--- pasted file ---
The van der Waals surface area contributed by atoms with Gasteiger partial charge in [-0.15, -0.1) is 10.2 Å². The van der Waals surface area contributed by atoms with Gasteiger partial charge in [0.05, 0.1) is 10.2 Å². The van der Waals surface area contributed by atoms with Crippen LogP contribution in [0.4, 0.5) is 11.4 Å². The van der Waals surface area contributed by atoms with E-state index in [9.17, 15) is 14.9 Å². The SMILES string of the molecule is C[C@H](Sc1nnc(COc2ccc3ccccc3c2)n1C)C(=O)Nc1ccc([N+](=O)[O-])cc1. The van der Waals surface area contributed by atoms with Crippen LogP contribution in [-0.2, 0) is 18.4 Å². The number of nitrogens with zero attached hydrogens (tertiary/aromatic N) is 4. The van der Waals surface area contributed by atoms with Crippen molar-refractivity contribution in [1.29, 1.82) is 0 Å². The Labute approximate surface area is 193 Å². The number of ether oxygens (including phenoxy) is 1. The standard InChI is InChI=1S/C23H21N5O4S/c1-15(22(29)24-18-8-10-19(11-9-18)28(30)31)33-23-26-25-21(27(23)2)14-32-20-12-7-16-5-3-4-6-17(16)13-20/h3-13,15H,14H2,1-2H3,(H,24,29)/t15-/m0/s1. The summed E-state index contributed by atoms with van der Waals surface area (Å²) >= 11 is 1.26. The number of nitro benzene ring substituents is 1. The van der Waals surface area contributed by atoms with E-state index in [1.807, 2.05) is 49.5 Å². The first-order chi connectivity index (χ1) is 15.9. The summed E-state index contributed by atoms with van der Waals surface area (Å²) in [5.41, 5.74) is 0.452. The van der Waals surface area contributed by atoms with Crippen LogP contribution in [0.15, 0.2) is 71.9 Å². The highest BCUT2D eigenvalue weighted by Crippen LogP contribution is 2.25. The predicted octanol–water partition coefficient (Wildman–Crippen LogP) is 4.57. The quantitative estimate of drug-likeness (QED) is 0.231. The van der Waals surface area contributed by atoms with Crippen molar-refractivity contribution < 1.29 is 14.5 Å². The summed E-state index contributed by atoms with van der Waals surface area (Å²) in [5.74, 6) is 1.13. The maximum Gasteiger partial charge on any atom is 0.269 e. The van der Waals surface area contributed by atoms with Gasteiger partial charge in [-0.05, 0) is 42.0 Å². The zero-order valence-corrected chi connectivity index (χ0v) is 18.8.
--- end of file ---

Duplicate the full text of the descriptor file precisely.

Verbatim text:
The van der Waals surface area contributed by atoms with Gasteiger partial charge in [-0.15, -0.1) is 10.2 Å². The van der Waals surface area contributed by atoms with Gasteiger partial charge in [0.05, 0.1) is 10.2 Å². The van der Waals surface area contributed by atoms with Crippen LogP contribution in [0.4, 0.5) is 11.4 Å². The van der Waals surface area contributed by atoms with E-state index in [9.17, 15) is 14.9 Å². The SMILES string of the molecule is C[C@H](Sc1nnc(COc2ccc3ccccc3c2)n1C)C(=O)Nc1ccc([N+](=O)[O-])cc1. The van der Waals surface area contributed by atoms with Crippen LogP contribution in [-0.2, 0) is 18.4 Å². The number of nitrogens with zero attached hydrogens (tertiary/aromatic N) is 4. The van der Waals surface area contributed by atoms with Crippen molar-refractivity contribution in [1.29, 1.82) is 0 Å². The Labute approximate surface area is 193 Å². The number of ether oxygens (including phenoxy) is 1. The standard InChI is InChI=1S/C23H21N5O4S/c1-15(22(29)24-18-8-10-19(11-9-18)28(30)31)33-23-26-25-21(27(23)2)14-32-20-12-7-16-5-3-4-6-17(16)13-20/h3-13,15H,14H2,1-2H3,(H,24,29)/t15-/m0/s1. The summed E-state index contributed by atoms with van der Waals surface area (Å²) >= 11 is 1.26. The number of nitro benzene ring substituents is 1. The van der Waals surface area contributed by atoms with E-state index in [1.807, 2.05) is 49.5 Å². The first-order chi connectivity index (χ1) is 15.9. The summed E-state index contributed by atoms with van der Waals surface area (Å²) in [5.41, 5.74) is 0.452. The van der Waals surface area contributed by atoms with Crippen LogP contribution in [0.15, 0.2) is 71.9 Å². The highest BCUT2D eigenvalue weighted by Crippen LogP contribution is 2.25. The predicted octanol–water partition coefficient (Wildman–Crippen LogP) is 4.57. The quantitative estimate of drug-likeness (QED) is 0.231. The van der Waals surface area contributed by atoms with Crippen molar-refractivity contribution < 1.29 is 14.5 Å². The summed E-state index contributed by atoms with van der Waals surface area (Å²) in [5.74, 6) is 1.13. The maximum Gasteiger partial charge on any atom is 0.269 e. The van der Waals surface area contributed by atoms with Gasteiger partial charge in [-0.05, 0) is 42.0 Å². The zero-order valence-corrected chi connectivity index (χ0v) is 18.8.